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Go-To Guide: IoT Automation

IoT and automation are interconnected technologies that enable innovation in nearly every industry. Over the past ten years, IoT and automation have been refined and redefined, while the cost of implementing these solutions has come down enough for even small businesses and individuals to take advantage of them. In this article, we walk through some of the specific intersections of IoT and automation, and how these nascent technologies can be applied in disparate sectors.

What is IoT?
“IoT” stands for “Internet of Things,” and refers to any device that connects to another device over a network. Beyond smart home devices, the Internet of Things includes technology such as soil moisture sensors, heart monitors, and mechanisms for manufacturing. The central difference between IoT and the regular internet is that on the internet, most users are people. On the Internet of Things, data is sent and received by machines. The first device on the Internet of Things was a vending machine built by computer scientists at Carnegie Mellon University in 1982. Read more about IoT in our blog post What is IoT?

What is Automation?
At its simplest, “automation” describes any time a machine performs a task independently. The payoff for the human overseer cannot be exaggerated. The history of automation from the wheel and pulley to the airplane or factory is long and complex. Key inventions like the steam engine, electricity, and computing are well-known, but other developments, such as feedback sensors, integrated circuits, and control theory, had as much to do with getting us where we are today. Find out more about automation in our Go-To Guide to Automation.

Combining the Two: What is IoT Automation?
IoT-connected devices collect and transmit a large amount of data, but automation is required to make that information actionable. A simple example would be an industrial refrigeration system. Sensors that monitor the temperature of the system can provide useful information, but automation allows the system to regulate itself. Discover the technologies that enable IoT automation in this article from Automation Anywhere. Future developments in IoT and automation will continue to bear out the revolutionary potential of these two technologies. 

IoT Fast Facts
The statistics of IoT automation are impressive. Let’s take a look at some facts and figures.

  • 1 million IoT devices are going to be purchased and installed each hour in 2021.  (Source.)
  • 3.5 billion cellular devices that will include IoT connections by 2023. (Source.)
  • B2B IoT device connections have increased from 2.5 billion in 2017 to 5.4 billion in 2020. (Source.)
  • 80% of US retailers will use IoT by 2021. (Source.)
  • 66% of cities in the US are making investments in “smart city” IoT technology. (Source.)
  • In 2019, worldwide sales of connected cars are estimated to have hit 28.5 million units. (Source.)

IoT Automation for Business
As discussed in our blog post How IoT Technology Will Shape Your Business’ Future, IoT automation has rippling effects across many industries, but logistics, fleet management, and corporate security are some areas that are seeing a particular concentration of innovation.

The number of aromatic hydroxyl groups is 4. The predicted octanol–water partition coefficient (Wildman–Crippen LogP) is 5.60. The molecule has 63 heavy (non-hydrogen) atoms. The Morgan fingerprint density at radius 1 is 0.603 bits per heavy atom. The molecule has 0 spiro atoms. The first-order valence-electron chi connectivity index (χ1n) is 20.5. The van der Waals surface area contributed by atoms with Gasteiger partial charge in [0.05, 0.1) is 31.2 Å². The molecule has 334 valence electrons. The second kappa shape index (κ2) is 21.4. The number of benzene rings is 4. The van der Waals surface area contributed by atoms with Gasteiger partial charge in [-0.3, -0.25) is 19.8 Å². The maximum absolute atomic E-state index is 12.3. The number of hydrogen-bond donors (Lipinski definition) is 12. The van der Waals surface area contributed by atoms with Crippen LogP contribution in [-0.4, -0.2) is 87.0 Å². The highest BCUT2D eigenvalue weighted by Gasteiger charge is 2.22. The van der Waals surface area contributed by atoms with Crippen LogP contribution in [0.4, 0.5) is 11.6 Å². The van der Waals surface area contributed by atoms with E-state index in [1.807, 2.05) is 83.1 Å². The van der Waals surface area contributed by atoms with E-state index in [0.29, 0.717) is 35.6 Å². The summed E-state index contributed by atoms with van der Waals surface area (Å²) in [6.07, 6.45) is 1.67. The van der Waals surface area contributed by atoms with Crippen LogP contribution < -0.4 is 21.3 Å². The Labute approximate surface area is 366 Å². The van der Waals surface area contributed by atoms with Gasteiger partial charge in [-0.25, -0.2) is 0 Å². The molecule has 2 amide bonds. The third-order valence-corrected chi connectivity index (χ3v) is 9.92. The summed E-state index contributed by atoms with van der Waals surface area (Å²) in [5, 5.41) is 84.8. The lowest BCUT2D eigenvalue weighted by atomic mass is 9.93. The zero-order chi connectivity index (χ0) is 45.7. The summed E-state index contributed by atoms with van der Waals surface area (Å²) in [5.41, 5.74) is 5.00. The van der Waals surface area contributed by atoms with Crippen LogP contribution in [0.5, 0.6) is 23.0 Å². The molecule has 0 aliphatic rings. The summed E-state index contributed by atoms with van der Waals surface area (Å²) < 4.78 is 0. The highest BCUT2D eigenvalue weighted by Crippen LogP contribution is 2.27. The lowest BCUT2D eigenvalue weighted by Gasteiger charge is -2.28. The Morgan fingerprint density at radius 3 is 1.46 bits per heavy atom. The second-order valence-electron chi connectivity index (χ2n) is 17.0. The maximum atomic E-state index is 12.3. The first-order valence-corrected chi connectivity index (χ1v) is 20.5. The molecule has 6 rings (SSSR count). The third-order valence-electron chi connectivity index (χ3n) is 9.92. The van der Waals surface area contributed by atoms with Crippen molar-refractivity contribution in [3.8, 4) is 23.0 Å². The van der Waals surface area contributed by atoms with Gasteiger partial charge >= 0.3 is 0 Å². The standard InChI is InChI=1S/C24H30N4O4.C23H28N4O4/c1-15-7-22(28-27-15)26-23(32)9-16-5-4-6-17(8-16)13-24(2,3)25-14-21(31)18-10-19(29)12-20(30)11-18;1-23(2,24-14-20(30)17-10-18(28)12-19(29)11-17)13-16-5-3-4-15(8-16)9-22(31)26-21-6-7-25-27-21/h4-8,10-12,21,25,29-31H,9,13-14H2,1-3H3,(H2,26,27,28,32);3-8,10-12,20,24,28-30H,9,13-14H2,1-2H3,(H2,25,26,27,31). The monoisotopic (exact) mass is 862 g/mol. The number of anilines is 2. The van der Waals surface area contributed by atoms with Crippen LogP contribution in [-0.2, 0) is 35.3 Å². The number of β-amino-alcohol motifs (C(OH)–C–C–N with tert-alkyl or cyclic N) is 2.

Supply chain logistics and fleet management require knowledge of precise location and timing, as well as other conditions like weather, temperature, fuel levels, et cetera. Keeping track of all of these factors, and conveying that information to multiple parties, is made simpler by IoT automation. GPS trackers are only part of the equation: route optimization software, automatic door openers, smart thermostats, and humidity controls are just a few of the ways IoT devices and automation can be combined to make logistics operations more efficient. The same technologies can be applied across industries such as agriculture and food processing. Delve into more benefits of commercial IoT and automation as told by IoT for All.

As discussed in our podcast episode What is Modern Security?, keeping assets safe is a process with many components. When it comes to corporate security, access to valuables and areas needs to be limited to certain personnel, and the business requires prompt notification if an item leaves its designated boundary. IoT automation offers solutions to common security issues in the form of devices such as wearable badges and smart locks. GPS trackers with automated alerts ensure that assets can be recovered if a theft is discovered. Biometric sensors and other futuristic technologies will ensure further developments in the field. For more information about IoT automation in cybersecurity, take a look at IoT World Today’s article on rising automation trends.

The Future of IoT Automation
IoT automation offers nearly limitless opportunities to develop systems that work around the clock and require less human action than ever. Theoretically, humans will be freed to work on more worthwhile and complex projects. However, exciting possibilities also exist at the intersection of human and computer, whether it’s a heart monitor that alerts your smartwatch to irregularities, or a door that opens at the correct person’s touch. The Internet of Things already goes far beyond appliances and has been incorporated into our very bodies, which has the potential to revolutionize the healthcare industry. 

Automation will allow information collected from IoT devices to be acted upon immediately, which will continue to make the Internet of Things more useful and exciting. The only question is what we will do with the new technologies available to us.

For a broader look at automation, check out our latest blog series:
Automation Go-To Guide Part 1: What is Automation?
Automation Go-To Guide Part 2: Automation in the Workplace